Florida Department of Health warns residents against West Nile virus

With the first human case of West Nile virus recently diagnosed in the state this year, the Florida Department of Health reiterated its warning to residents and visitors to protect against the dangers of the disease. 

The state's first human case for 2015 is a woman who lives in Walton County. Florida is the 39th state to have a  confirmed human case of West Nile virus this year.  

West Nile virus is transmitted through the bites of infected mosquitoes. Symptoms usually manifest two to 14 days after a person has been bitten.

An estimated 80 percent of people who have West Nile virus infections do not show any symptoms of the illness. The people who do develop symptoms typically have mild symptoms, including pain, fever, fatigue and headache. Seniors citizens and people with weakened immune systems are more prone to severe symptoms.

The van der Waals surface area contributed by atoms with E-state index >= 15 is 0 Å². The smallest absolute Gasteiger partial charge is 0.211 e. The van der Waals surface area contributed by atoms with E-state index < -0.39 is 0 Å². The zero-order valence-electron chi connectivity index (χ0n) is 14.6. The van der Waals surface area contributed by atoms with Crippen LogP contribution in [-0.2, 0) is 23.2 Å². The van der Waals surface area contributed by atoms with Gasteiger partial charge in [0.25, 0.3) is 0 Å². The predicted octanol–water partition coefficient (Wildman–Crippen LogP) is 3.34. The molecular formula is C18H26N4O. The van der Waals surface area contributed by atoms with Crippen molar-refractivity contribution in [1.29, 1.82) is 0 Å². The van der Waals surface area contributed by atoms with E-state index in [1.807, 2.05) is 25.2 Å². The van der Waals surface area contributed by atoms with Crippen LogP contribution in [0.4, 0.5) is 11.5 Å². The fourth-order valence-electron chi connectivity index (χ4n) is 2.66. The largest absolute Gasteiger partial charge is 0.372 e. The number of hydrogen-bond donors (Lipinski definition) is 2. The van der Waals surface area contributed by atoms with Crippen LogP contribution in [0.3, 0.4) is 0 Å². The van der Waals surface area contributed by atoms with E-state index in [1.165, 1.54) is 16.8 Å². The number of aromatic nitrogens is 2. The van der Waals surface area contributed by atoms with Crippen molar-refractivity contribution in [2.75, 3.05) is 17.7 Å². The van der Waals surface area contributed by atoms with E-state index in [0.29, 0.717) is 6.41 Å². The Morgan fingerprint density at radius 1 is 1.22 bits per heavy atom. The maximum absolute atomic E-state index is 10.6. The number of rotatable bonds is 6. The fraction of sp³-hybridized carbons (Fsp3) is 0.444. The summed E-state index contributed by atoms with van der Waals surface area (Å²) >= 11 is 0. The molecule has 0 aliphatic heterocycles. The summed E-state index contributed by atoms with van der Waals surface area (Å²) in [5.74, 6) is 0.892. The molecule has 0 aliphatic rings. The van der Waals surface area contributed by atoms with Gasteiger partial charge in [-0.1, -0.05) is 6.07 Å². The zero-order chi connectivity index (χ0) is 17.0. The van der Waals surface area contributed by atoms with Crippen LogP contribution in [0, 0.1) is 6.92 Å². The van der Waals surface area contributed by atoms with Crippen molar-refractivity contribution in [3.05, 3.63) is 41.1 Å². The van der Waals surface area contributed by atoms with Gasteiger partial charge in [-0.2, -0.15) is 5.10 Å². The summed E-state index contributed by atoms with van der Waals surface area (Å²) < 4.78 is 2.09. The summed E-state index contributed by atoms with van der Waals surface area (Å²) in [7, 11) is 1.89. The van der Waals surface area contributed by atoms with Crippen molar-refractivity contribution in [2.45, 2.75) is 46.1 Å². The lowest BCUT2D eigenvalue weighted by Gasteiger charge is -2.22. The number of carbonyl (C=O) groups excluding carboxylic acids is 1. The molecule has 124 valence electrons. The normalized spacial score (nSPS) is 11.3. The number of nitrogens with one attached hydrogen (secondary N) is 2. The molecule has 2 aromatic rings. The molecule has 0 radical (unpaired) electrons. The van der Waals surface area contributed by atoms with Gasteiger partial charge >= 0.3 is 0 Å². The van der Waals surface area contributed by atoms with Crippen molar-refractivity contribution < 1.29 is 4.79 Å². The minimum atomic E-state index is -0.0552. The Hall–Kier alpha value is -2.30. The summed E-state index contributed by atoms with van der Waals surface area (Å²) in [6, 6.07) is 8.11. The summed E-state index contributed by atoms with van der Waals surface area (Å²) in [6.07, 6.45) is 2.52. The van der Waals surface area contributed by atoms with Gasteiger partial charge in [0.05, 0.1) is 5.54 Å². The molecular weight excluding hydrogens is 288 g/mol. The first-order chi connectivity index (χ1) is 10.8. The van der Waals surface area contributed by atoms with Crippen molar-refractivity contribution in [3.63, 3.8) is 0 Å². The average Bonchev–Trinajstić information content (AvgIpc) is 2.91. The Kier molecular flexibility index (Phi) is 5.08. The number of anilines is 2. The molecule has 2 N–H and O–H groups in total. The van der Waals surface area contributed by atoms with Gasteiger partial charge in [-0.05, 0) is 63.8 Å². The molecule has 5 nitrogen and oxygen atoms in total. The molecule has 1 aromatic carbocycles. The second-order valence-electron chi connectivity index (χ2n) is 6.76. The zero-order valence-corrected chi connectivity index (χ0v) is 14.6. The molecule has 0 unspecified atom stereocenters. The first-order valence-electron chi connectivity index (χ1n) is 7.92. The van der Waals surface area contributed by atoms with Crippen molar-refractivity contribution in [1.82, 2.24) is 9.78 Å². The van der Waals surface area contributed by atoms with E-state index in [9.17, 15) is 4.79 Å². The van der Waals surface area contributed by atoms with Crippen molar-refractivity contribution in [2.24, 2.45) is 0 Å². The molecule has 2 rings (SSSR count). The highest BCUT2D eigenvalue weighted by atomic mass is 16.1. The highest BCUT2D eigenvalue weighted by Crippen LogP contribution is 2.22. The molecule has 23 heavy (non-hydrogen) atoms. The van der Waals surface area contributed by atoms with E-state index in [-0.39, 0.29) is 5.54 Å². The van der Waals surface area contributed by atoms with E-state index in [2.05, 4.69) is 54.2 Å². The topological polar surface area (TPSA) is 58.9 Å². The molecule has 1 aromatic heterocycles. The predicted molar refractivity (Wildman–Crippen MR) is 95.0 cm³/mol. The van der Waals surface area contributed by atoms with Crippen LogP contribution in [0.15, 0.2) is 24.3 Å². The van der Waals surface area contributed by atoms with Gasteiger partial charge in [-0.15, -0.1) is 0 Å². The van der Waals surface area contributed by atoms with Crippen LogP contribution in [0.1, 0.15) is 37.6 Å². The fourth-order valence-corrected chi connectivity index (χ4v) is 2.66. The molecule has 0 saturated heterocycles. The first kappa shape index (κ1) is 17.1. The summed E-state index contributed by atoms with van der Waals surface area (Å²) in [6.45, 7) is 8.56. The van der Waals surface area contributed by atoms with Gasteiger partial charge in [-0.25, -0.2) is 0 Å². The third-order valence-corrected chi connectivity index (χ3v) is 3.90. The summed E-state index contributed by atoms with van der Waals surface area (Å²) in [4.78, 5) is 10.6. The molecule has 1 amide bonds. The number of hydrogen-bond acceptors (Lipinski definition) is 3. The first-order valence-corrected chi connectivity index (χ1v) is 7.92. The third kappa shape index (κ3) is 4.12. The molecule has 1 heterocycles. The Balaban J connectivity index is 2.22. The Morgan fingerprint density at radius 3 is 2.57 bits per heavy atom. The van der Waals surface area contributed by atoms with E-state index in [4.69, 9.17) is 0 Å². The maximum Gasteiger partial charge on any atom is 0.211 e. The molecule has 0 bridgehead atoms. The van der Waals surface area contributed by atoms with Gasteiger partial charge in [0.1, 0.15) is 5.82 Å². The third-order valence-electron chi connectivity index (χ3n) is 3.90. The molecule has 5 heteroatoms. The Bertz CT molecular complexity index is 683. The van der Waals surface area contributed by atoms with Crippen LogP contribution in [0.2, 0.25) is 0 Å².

"I encourage Floridians and visitors to take steps to prevent mosquito bites that can lead to illness," Dr. John Armstrong, state Surgeon General and secretary of Health, said. "Stay safe by draining any standing water near or in your home, making sure that screens are intact, and keeping your skin covered with clothing and mosquito repellent."

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Florida Department of Health

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